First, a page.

In the war for talent, organizations are finding new ways to retain longtime employees. Short-term incentives go a long way to keep workers engaged year-to-year, but as employees move up in an organization’s hierarchy, it’s necessary to consider offering long-term incentive plans (LTIPs).
We'll discuss non-equity based plans and explore some of the standard metrics and measurement methods that dictate payouts.
What are Non-Equity Based Long-Term Incentive Plans?
Non-equity-based plans typically reward employees with cash rather than company stock, and the rewards are not related to stock performance. These plans are meant to reward longer-term organizational performance, usually over three to five years.
Like equity-based LTIPs, these plans are strong retention tools due to multi-year or longer-term reward payouts. But since these plans are not tied to stock performance, employees usually have more control over payouts.
Non-equity based plans can take several forms, such as:
- Performance unit plans (PUP): A fixed number of “units,” each worth a certain dollar amount, are given as a reward. Based on how well a given employee has achieved their set performance goals by the end of the time period, the value of each unit can increase or decrease. For instance, if an employee’s performance goal were based on return on equity (ROE) over four years, with a target of 15% and a reward of 1000 “units” valued at $15 each, they would receive $15,000 (1000x$15). If the average ROE exceeded the 15% target and hit 17%, the employee would receive more than $15,000 (1000 units valued at $17 each for a total of $17,000).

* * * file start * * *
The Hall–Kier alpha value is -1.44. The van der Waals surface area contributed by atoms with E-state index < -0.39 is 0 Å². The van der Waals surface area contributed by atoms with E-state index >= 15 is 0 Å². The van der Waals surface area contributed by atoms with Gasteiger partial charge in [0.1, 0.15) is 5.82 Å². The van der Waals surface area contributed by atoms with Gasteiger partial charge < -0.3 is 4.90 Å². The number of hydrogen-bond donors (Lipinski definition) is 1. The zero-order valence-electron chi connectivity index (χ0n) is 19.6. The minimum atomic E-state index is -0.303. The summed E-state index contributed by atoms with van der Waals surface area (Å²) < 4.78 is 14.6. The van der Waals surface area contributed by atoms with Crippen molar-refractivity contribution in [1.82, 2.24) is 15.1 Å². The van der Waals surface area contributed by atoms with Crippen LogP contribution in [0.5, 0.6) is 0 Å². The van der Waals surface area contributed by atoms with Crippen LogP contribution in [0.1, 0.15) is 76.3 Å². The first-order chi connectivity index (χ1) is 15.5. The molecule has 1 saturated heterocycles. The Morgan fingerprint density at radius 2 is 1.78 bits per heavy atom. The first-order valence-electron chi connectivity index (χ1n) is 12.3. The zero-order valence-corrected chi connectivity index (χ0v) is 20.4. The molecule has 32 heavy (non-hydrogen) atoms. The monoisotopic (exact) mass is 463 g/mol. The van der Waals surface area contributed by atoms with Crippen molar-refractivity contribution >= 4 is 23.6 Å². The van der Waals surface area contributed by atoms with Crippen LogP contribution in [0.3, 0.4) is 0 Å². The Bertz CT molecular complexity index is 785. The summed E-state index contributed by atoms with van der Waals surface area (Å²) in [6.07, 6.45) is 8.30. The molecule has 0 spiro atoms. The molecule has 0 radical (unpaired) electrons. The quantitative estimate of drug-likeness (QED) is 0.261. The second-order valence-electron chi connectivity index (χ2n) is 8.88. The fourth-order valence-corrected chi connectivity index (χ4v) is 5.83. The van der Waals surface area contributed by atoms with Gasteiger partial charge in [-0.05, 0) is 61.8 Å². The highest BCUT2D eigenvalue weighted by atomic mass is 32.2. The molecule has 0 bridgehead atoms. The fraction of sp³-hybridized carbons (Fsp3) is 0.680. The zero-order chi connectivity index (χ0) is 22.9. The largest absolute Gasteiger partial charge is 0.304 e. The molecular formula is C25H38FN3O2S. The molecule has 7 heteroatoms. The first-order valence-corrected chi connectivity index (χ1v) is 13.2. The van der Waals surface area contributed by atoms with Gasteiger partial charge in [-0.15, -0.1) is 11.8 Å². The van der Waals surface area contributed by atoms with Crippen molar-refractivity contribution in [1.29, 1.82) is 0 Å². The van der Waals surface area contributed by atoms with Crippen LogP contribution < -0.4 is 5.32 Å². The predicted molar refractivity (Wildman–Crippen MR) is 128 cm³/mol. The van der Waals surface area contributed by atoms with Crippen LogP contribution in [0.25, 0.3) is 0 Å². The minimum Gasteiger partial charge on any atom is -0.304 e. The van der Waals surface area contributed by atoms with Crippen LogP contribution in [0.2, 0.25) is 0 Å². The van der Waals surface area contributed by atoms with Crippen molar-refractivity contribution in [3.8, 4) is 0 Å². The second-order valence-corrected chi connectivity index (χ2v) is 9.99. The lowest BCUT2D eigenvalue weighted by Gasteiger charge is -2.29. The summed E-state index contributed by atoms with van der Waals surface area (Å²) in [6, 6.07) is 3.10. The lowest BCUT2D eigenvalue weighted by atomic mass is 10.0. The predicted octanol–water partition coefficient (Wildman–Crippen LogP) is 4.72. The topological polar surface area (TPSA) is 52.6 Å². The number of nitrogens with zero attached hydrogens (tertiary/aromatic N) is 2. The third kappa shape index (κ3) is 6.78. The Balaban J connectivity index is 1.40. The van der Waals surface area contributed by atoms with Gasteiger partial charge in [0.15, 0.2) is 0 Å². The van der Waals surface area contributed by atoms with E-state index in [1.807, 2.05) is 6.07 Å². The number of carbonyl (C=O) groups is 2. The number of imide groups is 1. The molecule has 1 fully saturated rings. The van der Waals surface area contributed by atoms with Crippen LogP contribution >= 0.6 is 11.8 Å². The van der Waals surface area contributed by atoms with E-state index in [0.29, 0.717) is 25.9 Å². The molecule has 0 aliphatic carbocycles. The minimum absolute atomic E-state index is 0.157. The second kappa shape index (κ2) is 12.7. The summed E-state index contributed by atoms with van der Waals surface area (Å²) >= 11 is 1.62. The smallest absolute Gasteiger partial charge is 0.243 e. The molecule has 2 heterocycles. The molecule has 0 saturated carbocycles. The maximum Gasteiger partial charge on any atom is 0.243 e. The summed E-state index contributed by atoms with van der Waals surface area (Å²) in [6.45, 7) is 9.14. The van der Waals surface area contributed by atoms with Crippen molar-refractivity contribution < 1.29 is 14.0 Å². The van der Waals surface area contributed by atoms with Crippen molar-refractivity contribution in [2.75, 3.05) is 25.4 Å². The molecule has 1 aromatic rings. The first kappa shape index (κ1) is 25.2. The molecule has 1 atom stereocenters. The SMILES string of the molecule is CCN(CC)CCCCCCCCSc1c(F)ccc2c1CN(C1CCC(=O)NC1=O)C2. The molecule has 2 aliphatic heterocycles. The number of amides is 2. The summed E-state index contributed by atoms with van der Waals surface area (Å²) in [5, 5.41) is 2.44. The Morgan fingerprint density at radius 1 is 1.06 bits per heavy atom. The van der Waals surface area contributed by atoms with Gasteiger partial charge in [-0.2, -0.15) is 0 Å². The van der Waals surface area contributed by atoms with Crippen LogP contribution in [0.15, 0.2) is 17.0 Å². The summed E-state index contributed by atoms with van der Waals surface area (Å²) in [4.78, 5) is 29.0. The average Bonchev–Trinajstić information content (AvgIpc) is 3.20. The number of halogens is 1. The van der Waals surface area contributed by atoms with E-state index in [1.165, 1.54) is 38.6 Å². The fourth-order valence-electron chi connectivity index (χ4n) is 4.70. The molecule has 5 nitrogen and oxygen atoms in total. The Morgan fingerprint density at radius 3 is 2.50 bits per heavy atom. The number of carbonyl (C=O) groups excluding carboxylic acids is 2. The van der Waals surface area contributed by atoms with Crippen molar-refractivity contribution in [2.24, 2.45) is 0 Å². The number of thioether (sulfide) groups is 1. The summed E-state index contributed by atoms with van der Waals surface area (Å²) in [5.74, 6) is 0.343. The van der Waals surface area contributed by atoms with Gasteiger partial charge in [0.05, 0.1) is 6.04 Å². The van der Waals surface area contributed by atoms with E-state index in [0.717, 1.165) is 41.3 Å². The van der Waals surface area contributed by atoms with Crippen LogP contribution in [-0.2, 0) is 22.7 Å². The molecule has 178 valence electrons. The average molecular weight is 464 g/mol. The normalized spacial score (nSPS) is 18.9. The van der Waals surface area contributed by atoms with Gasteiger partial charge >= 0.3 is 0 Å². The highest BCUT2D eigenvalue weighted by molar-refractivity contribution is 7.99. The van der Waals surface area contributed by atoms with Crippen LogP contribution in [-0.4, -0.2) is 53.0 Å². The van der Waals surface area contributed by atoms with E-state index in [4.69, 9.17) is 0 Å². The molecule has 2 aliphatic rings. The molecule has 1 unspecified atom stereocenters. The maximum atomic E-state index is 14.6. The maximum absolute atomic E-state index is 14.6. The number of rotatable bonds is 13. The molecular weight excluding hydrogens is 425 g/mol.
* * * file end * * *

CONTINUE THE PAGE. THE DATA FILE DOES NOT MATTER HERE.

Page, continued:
- Book value plans: The total reward amount is based on the change in the organization’s book value (total assets-total liabilities) over the measurement period. This LTIP is more frequently used in private companies.
- Multi-year performance plans: The total reward amount is earned in portions over each subsequent year, and are paid out piece by piece in each year.
Challenges of Non-Equity Based Long-Term Incentive Plans
Here are some of the common drawbacks that your organization should be aware of when considering a non-equity based plan:
- Less focus on performance in the beginning of the measurement period. Since rewards are usually paid out at the end of a given time period, employees may not be as motivated at the start of a performance cycle.
- Employees may perceive that their rewards are being “held back” from them. Because of the long-term nature of many of these payout types, employees may not feel as rewarded early on.
- Typically, only senior management is eligible to participate in these plans. Whereas equity-based LTIPs might potentially be available to more employees, these long-term cash rewards are generally intended for senior
Long-term incentive plans motivate employees to consider your organization’s growth over time and avoid focusing too much on short-term financial success, but you may find that it only makes sense for a handful of individuals.